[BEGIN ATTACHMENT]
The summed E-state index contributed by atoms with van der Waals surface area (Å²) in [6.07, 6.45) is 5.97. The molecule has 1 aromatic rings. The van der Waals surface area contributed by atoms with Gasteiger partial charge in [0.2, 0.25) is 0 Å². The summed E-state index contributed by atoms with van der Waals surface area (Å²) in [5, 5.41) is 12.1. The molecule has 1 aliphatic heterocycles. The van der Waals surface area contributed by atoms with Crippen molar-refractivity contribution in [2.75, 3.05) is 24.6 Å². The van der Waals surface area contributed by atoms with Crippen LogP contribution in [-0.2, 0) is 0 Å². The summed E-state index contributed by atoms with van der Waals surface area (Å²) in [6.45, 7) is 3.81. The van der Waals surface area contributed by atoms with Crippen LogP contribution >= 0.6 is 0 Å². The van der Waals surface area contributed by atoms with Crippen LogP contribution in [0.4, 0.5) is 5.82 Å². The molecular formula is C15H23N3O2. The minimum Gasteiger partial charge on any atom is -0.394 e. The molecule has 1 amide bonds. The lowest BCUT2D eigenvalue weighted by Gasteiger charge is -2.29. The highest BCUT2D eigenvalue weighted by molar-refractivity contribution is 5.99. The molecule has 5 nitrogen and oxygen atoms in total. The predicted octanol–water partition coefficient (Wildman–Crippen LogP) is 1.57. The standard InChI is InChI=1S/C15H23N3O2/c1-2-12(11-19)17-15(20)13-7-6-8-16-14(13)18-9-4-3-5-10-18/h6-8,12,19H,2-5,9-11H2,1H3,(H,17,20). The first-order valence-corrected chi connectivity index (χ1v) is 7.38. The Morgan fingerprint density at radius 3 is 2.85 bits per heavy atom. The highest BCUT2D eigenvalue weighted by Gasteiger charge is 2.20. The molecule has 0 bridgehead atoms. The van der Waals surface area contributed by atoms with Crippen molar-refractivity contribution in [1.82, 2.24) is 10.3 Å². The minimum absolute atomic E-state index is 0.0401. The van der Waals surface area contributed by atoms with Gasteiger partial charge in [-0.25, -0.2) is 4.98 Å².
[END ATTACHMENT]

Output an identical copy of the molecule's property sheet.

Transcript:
The summed E-state index contributed by atoms with van der Waals surface area (Å²) in [6.07, 6.45) is 5.97. The molecule has 1 aromatic rings. The van der Waals surface area contributed by atoms with Gasteiger partial charge in [0.2, 0.25) is 0 Å². The summed E-state index contributed by atoms with van der Waals surface area (Å²) in [5, 5.41) is 12.1. The molecule has 1 aliphatic heterocycles. The van der Waals surface area contributed by atoms with Crippen molar-refractivity contribution in [2.75, 3.05) is 24.6 Å². The van der Waals surface area contributed by atoms with Crippen LogP contribution in [-0.2, 0) is 0 Å². The summed E-state index contributed by atoms with van der Waals surface area (Å²) in [6.45, 7) is 3.81. The van der Waals surface area contributed by atoms with Crippen LogP contribution >= 0.6 is 0 Å². The van der Waals surface area contributed by atoms with Crippen LogP contribution in [0.4, 0.5) is 5.82 Å². The molecular formula is C15H23N3O2. The minimum Gasteiger partial charge on any atom is -0.394 e. The molecule has 1 amide bonds. The lowest BCUT2D eigenvalue weighted by Gasteiger charge is -2.29. The highest BCUT2D eigenvalue weighted by molar-refractivity contribution is 5.99. The molecule has 5 nitrogen and oxygen atoms in total. The predicted octanol–water partition coefficient (Wildman–Crippen LogP) is 1.57. The standard InChI is InChI=1S/C15H23N3O2/c1-2-12(11-19)17-15(20)13-7-6-8-16-14(13)18-9-4-3-5-10-18/h6-8,12,19H,2-5,9-11H2,1H3,(H,17,20). The first-order valence-corrected chi connectivity index (χ1v) is 7.38. The Morgan fingerprint density at radius 3 is 2.85 bits per heavy atom. The highest BCUT2D eigenvalue weighted by Gasteiger charge is 2.20. The molecule has 0 bridgehead atoms. The van der Waals surface area contributed by atoms with Crippen molar-refractivity contribution in [1.82, 2.24) is 10.3 Å². The minimum absolute atomic E-state index is 0.0401. The van der Waals surface area contributed by atoms with Gasteiger partial charge in [-0.25, -0.2) is 4.98 Å².